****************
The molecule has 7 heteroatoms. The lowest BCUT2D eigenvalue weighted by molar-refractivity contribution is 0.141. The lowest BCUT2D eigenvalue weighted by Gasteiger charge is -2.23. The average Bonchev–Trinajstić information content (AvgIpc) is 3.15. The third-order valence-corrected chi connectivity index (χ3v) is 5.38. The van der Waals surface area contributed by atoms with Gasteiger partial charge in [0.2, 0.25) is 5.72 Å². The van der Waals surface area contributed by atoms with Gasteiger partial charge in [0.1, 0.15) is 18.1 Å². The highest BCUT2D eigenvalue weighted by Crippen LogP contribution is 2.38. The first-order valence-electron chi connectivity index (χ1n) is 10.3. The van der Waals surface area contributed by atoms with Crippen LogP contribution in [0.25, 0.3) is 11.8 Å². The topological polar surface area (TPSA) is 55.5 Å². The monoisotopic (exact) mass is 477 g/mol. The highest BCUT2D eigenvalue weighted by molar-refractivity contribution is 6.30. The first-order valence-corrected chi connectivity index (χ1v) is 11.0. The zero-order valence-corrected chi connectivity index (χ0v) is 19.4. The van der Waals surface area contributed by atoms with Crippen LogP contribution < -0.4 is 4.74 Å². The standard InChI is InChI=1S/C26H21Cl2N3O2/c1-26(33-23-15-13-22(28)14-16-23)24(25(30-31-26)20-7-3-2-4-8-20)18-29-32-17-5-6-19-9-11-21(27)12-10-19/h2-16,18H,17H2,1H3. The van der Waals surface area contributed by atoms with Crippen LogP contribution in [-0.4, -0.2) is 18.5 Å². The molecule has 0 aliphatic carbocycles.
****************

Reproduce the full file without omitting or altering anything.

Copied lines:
The molecule has 7 heteroatoms. The lowest BCUT2D eigenvalue weighted by molar-refractivity contribution is 0.141. The lowest BCUT2D eigenvalue weighted by Gasteiger charge is -2.23. The average Bonchev–Trinajstić information content (AvgIpc) is 3.15. The third-order valence-corrected chi connectivity index (χ3v) is 5.38. The van der Waals surface area contributed by atoms with Gasteiger partial charge in [0.2, 0.25) is 5.72 Å². The van der Waals surface area contributed by atoms with Gasteiger partial charge in [0.1, 0.15) is 18.1 Å². The highest BCUT2D eigenvalue weighted by Crippen LogP contribution is 2.38. The first-order valence-electron chi connectivity index (χ1n) is 10.3. The van der Waals surface area contributed by atoms with Crippen LogP contribution in [0.25, 0.3) is 11.8 Å². The topological polar surface area (TPSA) is 55.5 Å². The monoisotopic (exact) mass is 477 g/mol. The highest BCUT2D eigenvalue weighted by molar-refractivity contribution is 6.30. The first-order valence-corrected chi connectivity index (χ1v) is 11.0. The zero-order valence-corrected chi connectivity index (χ0v) is 19.4. The van der Waals surface area contributed by atoms with Crippen LogP contribution < -0.4 is 4.74 Å². The standard InChI is InChI=1S/C26H21Cl2N3O2/c1-26(33-23-15-13-22(28)14-16-23)24(25(30-31-26)20-7-3-2-4-8-20)18-29-32-17-5-6-19-9-11-21(27)12-10-19/h2-16,18H,17H2,1H3. The van der Waals surface area contributed by atoms with Crippen LogP contribution in [-0.4, -0.2) is 18.5 Å². The molecule has 0 aliphatic carbocycles.